The Central Libraries Plan

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Andrew Carnegie – that paragon of profit – was famously willing to provide a grant to any community that could demonstrate a need for a public library.  As a consequence, petite little libraries sprung up around the country.  Many small and mid-sized towns boast a Carnegie library.  The Big Apple has dozens, all of them folded into the city’s three great lending library systems, most them designed and built by the same firms to establish continuity.  They make up the backbone of the Queens Public Library, the Brooklyn Public Library, and the New York Public Library.  These “branch libraries” are local resources, providing meeting space and a convenient, reasonably sized buffet of books for neighborhood readers.  Generally, they are smallish, one or two or three stories, with open stacks, and bright, arched windows. They weren’t meant to be all-encompassing, but they were meant to be vital, to be wellsprings of what now seems hopelessly quaint: an informed middlebrow public.

The massive marble clad building at the corner of 42nd Street and 5th Avenue was, from the very first, meant to be different.  Instead of a single plot, it occupied a city block.  Thick white marble walls, inside and out.  Beaux-arts details.  Epic ceilings and sweeping stairs.  New modern technologies – the famous stacks, holding up the massive reading room, and a vacuum tube communications system – gave the classical aesthetics a modern touch.  The whole structure was an expression of the highs and lows of the city, the need for a lending library and the need for a more rarified research collection, a giant moving social machine. The scale of the enterprise was vast, akin to a national library, a part of Manhattan’s ambition to be a “world city.”  And completely unlike those smaller, miniature expressions of Carnegie’s philanthropic goodwill.

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The big, bold, fortress-like library guarded by stone two lions was, in truth, the centralized consolidation of a few different nineteenth century and early twentieth century libraries, some of them “free,” some of them “circulating,” and some of them private and closed. The 42nd Street building contained these multitudes, if somewhat imperfectly.  In addition to literary collections and specialized reading rooms, it included a massive reading room and included a smaller lending library within it.  Its champions were men and women of extraordinary wealth.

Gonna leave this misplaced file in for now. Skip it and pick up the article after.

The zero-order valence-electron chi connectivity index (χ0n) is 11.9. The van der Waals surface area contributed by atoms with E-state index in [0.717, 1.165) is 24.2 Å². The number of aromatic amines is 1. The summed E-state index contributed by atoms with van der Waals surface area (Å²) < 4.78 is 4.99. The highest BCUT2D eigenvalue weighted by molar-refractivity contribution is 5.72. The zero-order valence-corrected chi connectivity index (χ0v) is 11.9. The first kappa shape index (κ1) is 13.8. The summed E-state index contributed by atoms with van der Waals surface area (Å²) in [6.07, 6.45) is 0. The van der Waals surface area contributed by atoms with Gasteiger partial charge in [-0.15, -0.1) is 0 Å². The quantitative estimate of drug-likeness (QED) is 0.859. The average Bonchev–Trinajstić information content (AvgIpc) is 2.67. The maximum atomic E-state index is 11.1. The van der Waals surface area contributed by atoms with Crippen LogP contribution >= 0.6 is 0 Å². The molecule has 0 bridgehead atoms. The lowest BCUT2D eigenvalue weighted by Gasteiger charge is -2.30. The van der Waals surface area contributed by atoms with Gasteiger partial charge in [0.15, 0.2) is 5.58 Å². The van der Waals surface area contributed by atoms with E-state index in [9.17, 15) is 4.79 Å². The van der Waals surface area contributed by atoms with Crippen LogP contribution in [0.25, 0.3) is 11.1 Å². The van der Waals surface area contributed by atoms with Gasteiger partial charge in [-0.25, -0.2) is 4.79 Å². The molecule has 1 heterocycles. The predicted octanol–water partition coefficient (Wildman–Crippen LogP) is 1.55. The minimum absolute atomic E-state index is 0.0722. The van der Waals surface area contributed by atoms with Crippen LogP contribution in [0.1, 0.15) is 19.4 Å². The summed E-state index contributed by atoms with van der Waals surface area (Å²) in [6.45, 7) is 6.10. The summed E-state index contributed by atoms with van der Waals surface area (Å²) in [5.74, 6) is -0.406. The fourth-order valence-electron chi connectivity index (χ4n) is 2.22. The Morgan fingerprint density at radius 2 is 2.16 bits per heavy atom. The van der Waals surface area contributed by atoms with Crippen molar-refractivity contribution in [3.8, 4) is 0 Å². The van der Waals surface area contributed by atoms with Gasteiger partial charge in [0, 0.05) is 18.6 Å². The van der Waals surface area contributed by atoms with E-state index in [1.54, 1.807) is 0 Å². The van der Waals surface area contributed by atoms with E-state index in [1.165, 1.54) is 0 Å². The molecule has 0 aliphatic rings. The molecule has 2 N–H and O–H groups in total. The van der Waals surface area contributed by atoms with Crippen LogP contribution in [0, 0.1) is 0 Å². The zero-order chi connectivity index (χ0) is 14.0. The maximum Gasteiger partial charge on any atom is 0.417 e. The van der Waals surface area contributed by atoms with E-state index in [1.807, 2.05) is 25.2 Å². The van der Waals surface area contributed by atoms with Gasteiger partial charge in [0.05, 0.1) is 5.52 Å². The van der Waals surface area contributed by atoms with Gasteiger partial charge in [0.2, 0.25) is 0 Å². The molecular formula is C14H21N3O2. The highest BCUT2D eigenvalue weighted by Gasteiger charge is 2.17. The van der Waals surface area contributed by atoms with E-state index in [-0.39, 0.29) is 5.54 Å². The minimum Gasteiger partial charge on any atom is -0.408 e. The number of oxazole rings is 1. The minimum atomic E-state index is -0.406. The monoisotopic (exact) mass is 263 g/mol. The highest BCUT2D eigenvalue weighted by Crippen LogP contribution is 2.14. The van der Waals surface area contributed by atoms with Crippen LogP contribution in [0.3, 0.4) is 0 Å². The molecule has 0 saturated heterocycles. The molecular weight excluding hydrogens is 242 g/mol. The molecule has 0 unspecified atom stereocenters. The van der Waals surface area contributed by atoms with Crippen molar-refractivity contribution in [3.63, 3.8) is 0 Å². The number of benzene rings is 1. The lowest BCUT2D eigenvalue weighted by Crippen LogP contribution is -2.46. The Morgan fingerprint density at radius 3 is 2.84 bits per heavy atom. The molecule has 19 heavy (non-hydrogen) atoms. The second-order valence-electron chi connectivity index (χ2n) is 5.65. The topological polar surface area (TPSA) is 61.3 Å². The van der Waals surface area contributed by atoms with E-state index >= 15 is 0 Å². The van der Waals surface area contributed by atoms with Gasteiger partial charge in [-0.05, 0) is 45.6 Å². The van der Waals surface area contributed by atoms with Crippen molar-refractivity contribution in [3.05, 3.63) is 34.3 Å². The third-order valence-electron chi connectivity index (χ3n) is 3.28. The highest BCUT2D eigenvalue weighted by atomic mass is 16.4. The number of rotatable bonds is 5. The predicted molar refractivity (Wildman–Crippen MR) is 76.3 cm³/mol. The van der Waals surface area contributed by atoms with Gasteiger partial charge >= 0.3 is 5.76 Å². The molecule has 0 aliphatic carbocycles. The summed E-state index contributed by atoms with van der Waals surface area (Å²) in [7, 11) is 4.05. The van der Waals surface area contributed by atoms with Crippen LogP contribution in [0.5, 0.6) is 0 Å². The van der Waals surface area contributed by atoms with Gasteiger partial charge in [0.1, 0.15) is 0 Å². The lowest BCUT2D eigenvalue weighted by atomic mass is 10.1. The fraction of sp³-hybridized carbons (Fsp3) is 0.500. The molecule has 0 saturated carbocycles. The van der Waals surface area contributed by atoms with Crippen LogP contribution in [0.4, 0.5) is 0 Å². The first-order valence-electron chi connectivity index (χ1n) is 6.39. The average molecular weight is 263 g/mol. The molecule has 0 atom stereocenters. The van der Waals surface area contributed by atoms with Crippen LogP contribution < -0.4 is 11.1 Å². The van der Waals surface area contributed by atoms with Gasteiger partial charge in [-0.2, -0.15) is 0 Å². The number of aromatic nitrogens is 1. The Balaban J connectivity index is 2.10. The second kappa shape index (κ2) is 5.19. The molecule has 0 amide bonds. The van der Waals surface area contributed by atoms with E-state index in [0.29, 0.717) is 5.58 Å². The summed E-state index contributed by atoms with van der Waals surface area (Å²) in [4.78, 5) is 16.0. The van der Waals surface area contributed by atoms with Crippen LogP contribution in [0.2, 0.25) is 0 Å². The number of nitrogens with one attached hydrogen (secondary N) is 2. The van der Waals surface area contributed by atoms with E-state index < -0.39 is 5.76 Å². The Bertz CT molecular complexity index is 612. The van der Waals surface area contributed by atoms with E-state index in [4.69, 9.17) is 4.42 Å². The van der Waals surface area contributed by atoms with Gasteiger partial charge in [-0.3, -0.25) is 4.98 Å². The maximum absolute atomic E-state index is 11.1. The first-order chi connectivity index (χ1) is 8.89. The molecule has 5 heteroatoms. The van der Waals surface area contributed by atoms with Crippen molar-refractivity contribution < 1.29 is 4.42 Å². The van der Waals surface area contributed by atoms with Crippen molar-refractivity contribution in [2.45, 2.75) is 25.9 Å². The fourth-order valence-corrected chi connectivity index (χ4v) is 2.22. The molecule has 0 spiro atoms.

That lending library was removed in the early 1970s, and transferred to a storefront just a short walk down 5th Avenue.  The removal was a part of an effort to put the public function of the library – its circulation of text – in a more accessible space, to accommodate the human traffic that swept in and out every day.  With a glass wall facing the avenue, the Mid-Manhattan Library was simply meant to reveal (and to do) the work of a local branch library, to let people in – 10 steps, by one account, from the street to the stacks – and get them to touch books, to sift through their pages, to choose topics and titles. It was an instrument, aimed, once more, at the reading public.

To a certain degree, the crisis over the future of the New York Public Library – which now sits before Mayor Bill de Blasio – is the tip of a very big iceberg.  Libraries and publishers and readers everywhere are confronted with radical technological change – our ability to transform a thousand miles of books into an inch-wide silicone square.  And this confrontation is staged in a world where real, materialized public space is shrinking.  It is tempting, then, to merge these two plotlines – to think of all those dusty books, so easily digitized, as the solution to our desperate need for public space.  But what is the purpose of such a space in a lending library?  And what are the consequences of its removal, once more, to the bowels of that admittedly fantastic marble relic?  Must every library become a digital space?  Must every library space be stripped of books?

The current plan – the Central Libraries Plan – is a return to the original vision of a social machine, a vision hatched not by democratic champions of a truly free and accessible library but by the aristocrats of Old Money Manhattan, their trustees and estates, their guardians, who sought not merely to share knowledge but to define it.  Once again, it buries the lending library deep inside. And it has financial consequences, as well, for those other tiny, imperfect expressions of the middlebrow imagination. That should trouble us.

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